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Quite simple really. The advert is an offer to treat. The purchaser then makes an offer to purchase the advertised item. The seller may or may not accept the offer. If he does accept the offer then he is obliged to keep his side of the bargain. If he does not want to accept the offer, because he has mistakenly put the wrong price on the item, then he is perfectly entitled to refuse the offer.

He may fall foul of the Trades Description Act if he has deliberately mislead, but that is another issue.

This isn't right. It's not an offer to treat, it's an invitation to treat.

An advert can be a contractual offer and so can be legally binding under some circumstances. The very rough rule is that an advert taken out by a manufacturer is more likely to be an offer for sale than one taken out by a retailer. In either case an advert could well be the offer part of a contract depending upon the specific circumstances and content.

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Regardless of the finer points of law involved, I would regard this as a gross impertinence and I would tell them to come and collect the stuff they have already delivered and refund the money, and tell them that I will be buying the stuff elsewhere, as you indicated you would do.

Ah, but the finer points of law may be able to be used to your advantage. If what the op has contracted to purchase is something he really wants - or needs - yet he can't get it anywhere else for that price and is faced with paying much more for it then he could reasonably go ahead and purchase it and sue the party in breach for the difference. The difference constitutes the damages which the innocent party has incurred due to the other party's breach.

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Yes, my Law lecturer used to say that if you bought a Mars Bar from a newsagent, you entered into a legal contract, and that the contact was formed at the instant the shopkeeper agreed to sell you the Mars Bar for a price both parties were satisfied with.

In the OP's case, what the store are doing is the equivalent of the newsagent running down the road after you and telling you that he should have charged you 5p more for the Mars Bar.

Precisely. The amount of the consideration is almost entirely beside the point. It's the doctrine of, "Consideration must be sufficient but need not be adequate". This sounds contradictory but it isn't really. "Sufficient" means that it must be sifficient to amount to valuable consideration (which may be 1p) but it need not adequately reflect the actual value of the property which is the subject of the contract. This is why the Governent was able to conclude lawful contracts of sale for each Concorde aircraft for £1 a piece even though they cost hundreds of millions to manufacture.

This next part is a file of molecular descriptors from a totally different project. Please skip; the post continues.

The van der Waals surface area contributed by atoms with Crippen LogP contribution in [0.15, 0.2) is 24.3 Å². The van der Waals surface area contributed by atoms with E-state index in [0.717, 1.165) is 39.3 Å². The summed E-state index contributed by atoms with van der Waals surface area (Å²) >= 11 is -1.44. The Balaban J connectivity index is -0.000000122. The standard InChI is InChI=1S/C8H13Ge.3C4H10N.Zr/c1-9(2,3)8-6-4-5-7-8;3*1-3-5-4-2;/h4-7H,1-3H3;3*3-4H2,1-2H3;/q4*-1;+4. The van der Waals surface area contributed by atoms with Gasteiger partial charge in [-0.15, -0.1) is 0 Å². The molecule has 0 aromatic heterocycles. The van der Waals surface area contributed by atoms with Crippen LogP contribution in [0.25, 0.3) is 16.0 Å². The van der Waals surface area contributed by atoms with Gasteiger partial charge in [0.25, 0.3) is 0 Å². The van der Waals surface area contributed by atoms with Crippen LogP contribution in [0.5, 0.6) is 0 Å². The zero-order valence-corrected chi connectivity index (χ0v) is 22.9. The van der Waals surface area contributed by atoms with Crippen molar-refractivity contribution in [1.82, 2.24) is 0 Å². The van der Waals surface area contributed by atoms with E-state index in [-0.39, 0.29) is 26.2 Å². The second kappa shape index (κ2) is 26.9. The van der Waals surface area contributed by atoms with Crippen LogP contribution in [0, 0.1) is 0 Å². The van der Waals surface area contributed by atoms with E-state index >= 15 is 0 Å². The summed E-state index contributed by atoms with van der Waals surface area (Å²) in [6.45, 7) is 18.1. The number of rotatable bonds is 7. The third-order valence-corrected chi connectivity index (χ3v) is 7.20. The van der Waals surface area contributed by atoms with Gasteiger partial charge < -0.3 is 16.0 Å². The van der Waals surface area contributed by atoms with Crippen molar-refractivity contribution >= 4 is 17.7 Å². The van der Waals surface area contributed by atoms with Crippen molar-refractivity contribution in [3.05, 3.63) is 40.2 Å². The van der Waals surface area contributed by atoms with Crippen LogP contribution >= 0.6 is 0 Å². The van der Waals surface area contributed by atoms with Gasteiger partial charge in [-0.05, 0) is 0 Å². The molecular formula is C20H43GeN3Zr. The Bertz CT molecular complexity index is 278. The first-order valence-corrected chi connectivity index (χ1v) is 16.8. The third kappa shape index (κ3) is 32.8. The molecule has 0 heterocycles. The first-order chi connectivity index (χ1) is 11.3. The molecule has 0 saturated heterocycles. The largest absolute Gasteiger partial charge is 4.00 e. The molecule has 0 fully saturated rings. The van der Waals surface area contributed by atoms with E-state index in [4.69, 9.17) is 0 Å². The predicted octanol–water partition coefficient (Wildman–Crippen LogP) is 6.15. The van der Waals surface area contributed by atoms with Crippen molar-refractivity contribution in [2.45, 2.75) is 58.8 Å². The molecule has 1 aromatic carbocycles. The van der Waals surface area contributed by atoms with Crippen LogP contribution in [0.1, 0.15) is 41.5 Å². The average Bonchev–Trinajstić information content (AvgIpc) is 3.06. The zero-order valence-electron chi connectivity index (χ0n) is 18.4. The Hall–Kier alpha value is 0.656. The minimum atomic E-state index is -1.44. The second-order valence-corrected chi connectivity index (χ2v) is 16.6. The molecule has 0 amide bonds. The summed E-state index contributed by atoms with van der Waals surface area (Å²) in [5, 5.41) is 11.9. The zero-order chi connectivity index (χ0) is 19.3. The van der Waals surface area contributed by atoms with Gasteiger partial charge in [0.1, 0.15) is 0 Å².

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surely the conclusion of the contract is the end of it..the formation is what the General is having an issue with.

A contract is concluded when certain elements are present. There has to be, Offer, Acceptance, Consideration (money or money's worth) and an intention to create legal relations (to be contractually bound). In addition there has t be a capacity to contract but that's a bit separate from the actual contract.

If "A" offers to sell a book to "B" for a certain price and "B" agrees to purchase it on those exact terms then a contract is concluded (formed) at the precise point that "B" agrees and is enforcable at law. Actually performing the contract is execution.

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After checking the receipt it does appear that in ordering a toilet they did indeed forget to list it on the receipt quite what they expect us to have done a dump in with no toilet but just a cistern is beyond me.

So it's the sales persons incompetence but their is no way we would have ordered from them if we knew the price looks like we will be going for a refund as we aren't paying over £400 for a toilet and basin.

Should be fun for the wife tomorrow sorting it all out.